"Oh! well, I'm not for saying a man should not page 137do what he likes with his own, but I do say you are a hard man to deal with. Do you mind that unfort'nate waggoner and his sheet iron? You had him to rights. Eh, Tom? But let's have another drink, old man."
Whether it was the recollection of his having "had" the waggoner, or Jack's "shout" that mollified Tom the blacksmith was unknown, but when he had been supplied with a "nobbler" of port wine and brandy, which was his "particular weakness," he smiled to himself, and turning to the strangers said, "Yes, I got that iron pretty cheap, but that was by a fluke, you may say. It was this way it happened. I was out of iron, and was expecting some up from Dunedin, so I took a walk down to where the waggons camped, to see if the waggoner with the iron had got in the night before. I found out that he hadn't got in yet, but when I was looking round I saw a lot of sheet iron, just the very thing for hoppers for cradles, in one of the waggons camped there. I spoke to the drayman, and asked him what he was going to do with it. He said he did not know, but he had been told in Dunedin that if he put some sheet iron in the bottom of his waggon he would get a large profit on it at Muttontown; but says he, 'I don't know what they want it for.' Thinks I to myself, 'Here's a chance for me;' so says I to him, 'Well, I don't know what they told page 138you to bring that from Dunedin for. It will be a bad job if you have to cart it back again.' 'Oh! no fear; I'll leave it sooner than do that.' 'What did you give for it?' I asked him. He told me the price, which was low enough; but I says to him, 'There's not many here will buy it from you.' 'Seemingly not.' says he, 'for I tried one or two last night, but they would not have it.' So after a bit of talk I offered to give him what he had given for it in town, so that he would only lose the cartage on it, and he was soft enough to make it a bargain. The cartage would have been worth about fifty pounds to him, and he might have made a big profit on the iron besides. He thought he had got out of a bad bargain pretty well, and was pleased, and so was I; so it was all right. I got him to bring it up to the forge, and it was not long before I had a sheet cut up into four hopper plates, which I sold straight away for a pound a piece. The waggoner, who was still waiting about, opened his eyes in astonishment and says, 'Well, you have had me to rights this time.'"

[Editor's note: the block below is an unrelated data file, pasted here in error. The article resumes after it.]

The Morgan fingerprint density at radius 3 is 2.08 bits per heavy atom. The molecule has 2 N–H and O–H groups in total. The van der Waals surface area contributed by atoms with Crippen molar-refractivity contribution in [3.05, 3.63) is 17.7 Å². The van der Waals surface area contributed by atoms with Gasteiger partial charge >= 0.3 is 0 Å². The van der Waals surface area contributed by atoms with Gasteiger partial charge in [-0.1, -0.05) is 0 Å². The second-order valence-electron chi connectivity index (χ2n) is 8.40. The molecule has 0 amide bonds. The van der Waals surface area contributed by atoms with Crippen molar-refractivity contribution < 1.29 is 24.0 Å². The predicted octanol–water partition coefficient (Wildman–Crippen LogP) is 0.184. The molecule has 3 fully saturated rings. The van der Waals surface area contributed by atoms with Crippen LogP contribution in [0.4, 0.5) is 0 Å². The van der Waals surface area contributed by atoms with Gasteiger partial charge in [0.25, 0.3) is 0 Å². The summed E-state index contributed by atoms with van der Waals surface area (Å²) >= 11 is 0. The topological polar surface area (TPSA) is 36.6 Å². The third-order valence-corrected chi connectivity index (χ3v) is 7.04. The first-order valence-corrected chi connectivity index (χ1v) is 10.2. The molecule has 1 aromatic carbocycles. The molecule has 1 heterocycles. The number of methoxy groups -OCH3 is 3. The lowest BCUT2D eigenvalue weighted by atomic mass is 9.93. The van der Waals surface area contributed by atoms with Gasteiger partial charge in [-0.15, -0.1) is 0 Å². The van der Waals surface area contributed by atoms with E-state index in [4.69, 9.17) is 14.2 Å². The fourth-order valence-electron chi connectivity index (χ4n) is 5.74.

"And there's no doubt," said Jack, "but what you did have him. Now," said he, turning to the others, "did I not tell you Tom was a hard 'un?"
Tom the blacksmith, having been started, was apparently quite ready to continue his stories of his page 139money-making in the first of the rush at Muttontown and other diggings.
"After I had been here for some little time there was a rush broke out over at Blackman's, and some of the diggers began leaving here for there. At first they brought their spare picks and tools for me to buy, for the road from this over to Blackman's was a very rough one. I began buying them at first, but after a day or two, when the rush got bigger, I was afraid that I would have to go to Blackman's too, and I refused to buy them at any price. Most of the men, when they found I would not buy, would throw their picks down and say if I would not buy them I could take them or let them rip as I pleased. The rush was an out-and-out duffer, and the last of them was hardly away before they began dropping back again to their old claims about here. I did a big trade for some time in secondhand picks, and I sold them their old ones back again at rattling good prices. Ah! those were the days for making money, as Jack says."
"This place is greatly changed since then," said Jack. "You could hardly get along the street for the crowd, and if you wanted a drink, you had to fight your way into the bar. There was a rare old mob about here then, I can tell you."
"Well, Langton," said Mr. Ramshorn, "as we have page 140to make an early start in the morning, I think we had better go to roost. I'm off, at any rate, whatever you may do."
"I'll go too," said Gilbert; "and you, Arthur, must be quite ready for bed. Good night, old fellow, and come over to Waitaruna and look me up some time."
That night both Mr. Ramshorn and Gilbert Langton dreamed pleasant dreams, for they both dreamt of Ottalie Ewart.